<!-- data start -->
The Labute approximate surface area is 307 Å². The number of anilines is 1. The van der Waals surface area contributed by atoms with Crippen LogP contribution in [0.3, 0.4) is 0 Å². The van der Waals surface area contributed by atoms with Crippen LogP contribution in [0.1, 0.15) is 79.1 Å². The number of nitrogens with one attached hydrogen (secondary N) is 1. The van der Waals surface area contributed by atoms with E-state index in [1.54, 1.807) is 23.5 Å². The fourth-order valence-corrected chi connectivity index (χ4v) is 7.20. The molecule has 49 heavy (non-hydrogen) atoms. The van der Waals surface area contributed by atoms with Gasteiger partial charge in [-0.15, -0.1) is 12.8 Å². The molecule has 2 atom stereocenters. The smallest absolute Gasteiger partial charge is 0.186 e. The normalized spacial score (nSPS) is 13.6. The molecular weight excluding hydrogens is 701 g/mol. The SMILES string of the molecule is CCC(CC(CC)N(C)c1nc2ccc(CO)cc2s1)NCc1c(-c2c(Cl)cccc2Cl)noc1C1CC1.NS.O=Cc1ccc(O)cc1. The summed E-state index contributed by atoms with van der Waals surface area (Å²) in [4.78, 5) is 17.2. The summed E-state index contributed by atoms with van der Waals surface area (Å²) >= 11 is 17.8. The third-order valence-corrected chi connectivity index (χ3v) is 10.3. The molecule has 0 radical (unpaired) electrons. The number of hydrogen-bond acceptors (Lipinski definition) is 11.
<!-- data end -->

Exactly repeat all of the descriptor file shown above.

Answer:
The Labute approximate surface area is 307 Å². The number of anilines is 1. The van der Waals surface area contributed by atoms with Crippen LogP contribution in [0.3, 0.4) is 0 Å². The van der Waals surface area contributed by atoms with Crippen LogP contribution in [0.1, 0.15) is 79.1 Å². The number of nitrogens with one attached hydrogen (secondary N) is 1. The van der Waals surface area contributed by atoms with E-state index in [1.54, 1.807) is 23.5 Å². The fourth-order valence-corrected chi connectivity index (χ4v) is 7.20. The molecule has 49 heavy (non-hydrogen) atoms. The van der Waals surface area contributed by atoms with Gasteiger partial charge in [-0.15, -0.1) is 12.8 Å². The molecule has 2 atom stereocenters. The smallest absolute Gasteiger partial charge is 0.186 e. The normalized spacial score (nSPS) is 13.6. The molecular weight excluding hydrogens is 701 g/mol. The SMILES string of the molecule is CCC(CC(CC)N(C)c1nc2ccc(CO)cc2s1)NCc1c(-c2c(Cl)cccc2Cl)noc1C1CC1.NS.O=Cc1ccc(O)cc1. The summed E-state index contributed by atoms with van der Waals surface area (Å²) in [4.78, 5) is 17.2. The summed E-state index contributed by atoms with van der Waals surface area (Å²) >= 11 is 17.8. The third-order valence-corrected chi connectivity index (χ3v) is 10.3. The molecule has 0 radical (unpaired) electrons. The number of hydrogen-bond acceptors (Lipinski definition) is 11.